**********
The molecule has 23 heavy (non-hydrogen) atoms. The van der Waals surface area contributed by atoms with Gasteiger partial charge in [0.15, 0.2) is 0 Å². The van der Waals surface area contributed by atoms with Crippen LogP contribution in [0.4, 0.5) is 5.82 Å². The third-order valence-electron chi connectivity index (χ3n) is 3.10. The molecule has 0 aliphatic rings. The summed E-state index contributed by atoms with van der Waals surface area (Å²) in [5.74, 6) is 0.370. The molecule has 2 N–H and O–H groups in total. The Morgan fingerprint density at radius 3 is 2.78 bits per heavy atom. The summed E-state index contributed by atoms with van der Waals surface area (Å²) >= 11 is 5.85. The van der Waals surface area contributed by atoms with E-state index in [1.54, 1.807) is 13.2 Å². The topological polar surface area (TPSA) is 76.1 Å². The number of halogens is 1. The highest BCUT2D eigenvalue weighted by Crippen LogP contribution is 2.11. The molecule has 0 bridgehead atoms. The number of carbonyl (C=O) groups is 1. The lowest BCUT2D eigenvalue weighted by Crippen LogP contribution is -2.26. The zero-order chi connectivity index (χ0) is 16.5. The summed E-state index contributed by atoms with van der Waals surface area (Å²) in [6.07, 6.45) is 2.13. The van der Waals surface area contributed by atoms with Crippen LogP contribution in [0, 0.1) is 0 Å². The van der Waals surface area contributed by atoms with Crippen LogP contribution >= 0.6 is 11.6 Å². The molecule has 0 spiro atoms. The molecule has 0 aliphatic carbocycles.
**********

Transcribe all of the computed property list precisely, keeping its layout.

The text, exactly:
The molecule has 23 heavy (non-hydrogen) atoms. The van der Waals surface area contributed by atoms with Gasteiger partial charge in [0.15, 0.2) is 0 Å². The van der Waals surface area contributed by atoms with Crippen LogP contribution in [0.4, 0.5) is 5.82 Å². The third-order valence-electron chi connectivity index (χ3n) is 3.10. The molecule has 0 aliphatic rings. The summed E-state index contributed by atoms with van der Waals surface area (Å²) in [5.74, 6) is 0.370. The molecule has 2 N–H and O–H groups in total. The Morgan fingerprint density at radius 3 is 2.78 bits per heavy atom. The summed E-state index contributed by atoms with van der Waals surface area (Å²) >= 11 is 5.85. The van der Waals surface area contributed by atoms with E-state index in [1.54, 1.807) is 13.2 Å². The topological polar surface area (TPSA) is 76.1 Å². The number of halogens is 1. The highest BCUT2D eigenvalue weighted by Crippen LogP contribution is 2.11. The molecule has 0 bridgehead atoms. The number of carbonyl (C=O) groups is 1. The lowest BCUT2D eigenvalue weighted by Crippen LogP contribution is -2.26. The zero-order chi connectivity index (χ0) is 16.5. The summed E-state index contributed by atoms with van der Waals surface area (Å²) in [6.07, 6.45) is 2.13. The van der Waals surface area contributed by atoms with Crippen LogP contribution in [0, 0.1) is 0 Å². The van der Waals surface area contributed by atoms with Crippen LogP contribution >= 0.6 is 11.6 Å². The molecule has 0 spiro atoms. The molecule has 0 aliphatic carbocycles.